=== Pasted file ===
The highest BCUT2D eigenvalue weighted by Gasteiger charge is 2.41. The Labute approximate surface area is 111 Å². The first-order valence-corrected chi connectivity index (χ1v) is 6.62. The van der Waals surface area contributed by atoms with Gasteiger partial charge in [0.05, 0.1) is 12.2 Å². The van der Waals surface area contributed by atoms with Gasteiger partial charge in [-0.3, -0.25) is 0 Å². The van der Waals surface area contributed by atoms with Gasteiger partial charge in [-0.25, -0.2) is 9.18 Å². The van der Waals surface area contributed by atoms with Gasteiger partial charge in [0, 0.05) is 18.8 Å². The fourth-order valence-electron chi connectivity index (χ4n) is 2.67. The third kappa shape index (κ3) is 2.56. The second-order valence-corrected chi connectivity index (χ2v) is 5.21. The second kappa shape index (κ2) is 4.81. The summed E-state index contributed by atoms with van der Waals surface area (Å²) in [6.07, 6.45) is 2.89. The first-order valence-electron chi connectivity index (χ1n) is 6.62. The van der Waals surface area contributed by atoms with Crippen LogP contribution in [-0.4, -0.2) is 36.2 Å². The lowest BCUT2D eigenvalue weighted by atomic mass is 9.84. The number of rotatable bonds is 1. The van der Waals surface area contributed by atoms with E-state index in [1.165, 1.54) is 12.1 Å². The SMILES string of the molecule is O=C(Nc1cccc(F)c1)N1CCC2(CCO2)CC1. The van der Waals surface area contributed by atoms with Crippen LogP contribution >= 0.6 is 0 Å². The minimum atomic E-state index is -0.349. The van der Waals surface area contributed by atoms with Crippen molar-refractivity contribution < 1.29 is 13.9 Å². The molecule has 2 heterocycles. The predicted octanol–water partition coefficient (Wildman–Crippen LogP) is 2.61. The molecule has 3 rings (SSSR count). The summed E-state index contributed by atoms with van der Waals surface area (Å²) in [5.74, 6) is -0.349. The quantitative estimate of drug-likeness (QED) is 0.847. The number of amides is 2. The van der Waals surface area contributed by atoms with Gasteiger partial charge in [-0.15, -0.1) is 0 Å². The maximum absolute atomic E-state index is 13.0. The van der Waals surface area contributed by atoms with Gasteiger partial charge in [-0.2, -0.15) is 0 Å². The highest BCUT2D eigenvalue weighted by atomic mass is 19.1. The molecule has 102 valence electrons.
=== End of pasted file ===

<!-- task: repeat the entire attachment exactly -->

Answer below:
The highest BCUT2D eigenvalue weighted by Gasteiger charge is 2.41. The Labute approximate surface area is 111 Å². The first-order valence-corrected chi connectivity index (χ1v) is 6.62. The van der Waals surface area contributed by atoms with Gasteiger partial charge in [0.05, 0.1) is 12.2 Å². The van der Waals surface area contributed by atoms with Gasteiger partial charge in [-0.3, -0.25) is 0 Å². The van der Waals surface area contributed by atoms with Gasteiger partial charge in [-0.25, -0.2) is 9.18 Å². The van der Waals surface area contributed by atoms with Gasteiger partial charge in [0, 0.05) is 18.8 Å². The fourth-order valence-electron chi connectivity index (χ4n) is 2.67. The third kappa shape index (κ3) is 2.56. The second-order valence-corrected chi connectivity index (χ2v) is 5.21. The second kappa shape index (κ2) is 4.81. The summed E-state index contributed by atoms with van der Waals surface area (Å²) in [6.07, 6.45) is 2.89. The first-order valence-electron chi connectivity index (χ1n) is 6.62. The van der Waals surface area contributed by atoms with Crippen LogP contribution in [-0.4, -0.2) is 36.2 Å². The lowest BCUT2D eigenvalue weighted by atomic mass is 9.84. The number of rotatable bonds is 1. The van der Waals surface area contributed by atoms with E-state index in [1.165, 1.54) is 12.1 Å². The SMILES string of the molecule is O=C(Nc1cccc(F)c1)N1CCC2(CCO2)CC1. The van der Waals surface area contributed by atoms with Crippen LogP contribution >= 0.6 is 0 Å². The minimum atomic E-state index is -0.349. The van der Waals surface area contributed by atoms with Crippen molar-refractivity contribution < 1.29 is 13.9 Å². The molecule has 2 heterocycles. The predicted octanol–water partition coefficient (Wildman–Crippen LogP) is 2.61. The molecule has 3 rings (SSSR count). The summed E-state index contributed by atoms with van der Waals surface area (Å²) in [5.74, 6) is -0.349. The quantitative estimate of drug-likeness (QED) is 0.847. The number of amides is 2. The van der Waals surface area contributed by atoms with Gasteiger partial charge in [-0.15, -0.1) is 0 Å². The maximum absolute atomic E-state index is 13.0. The van der Waals surface area contributed by atoms with Gasteiger partial charge in [-0.2, -0.15) is 0 Å². The highest BCUT2D eigenvalue weighted by atomic mass is 19.1. The molecule has 102 valence electrons.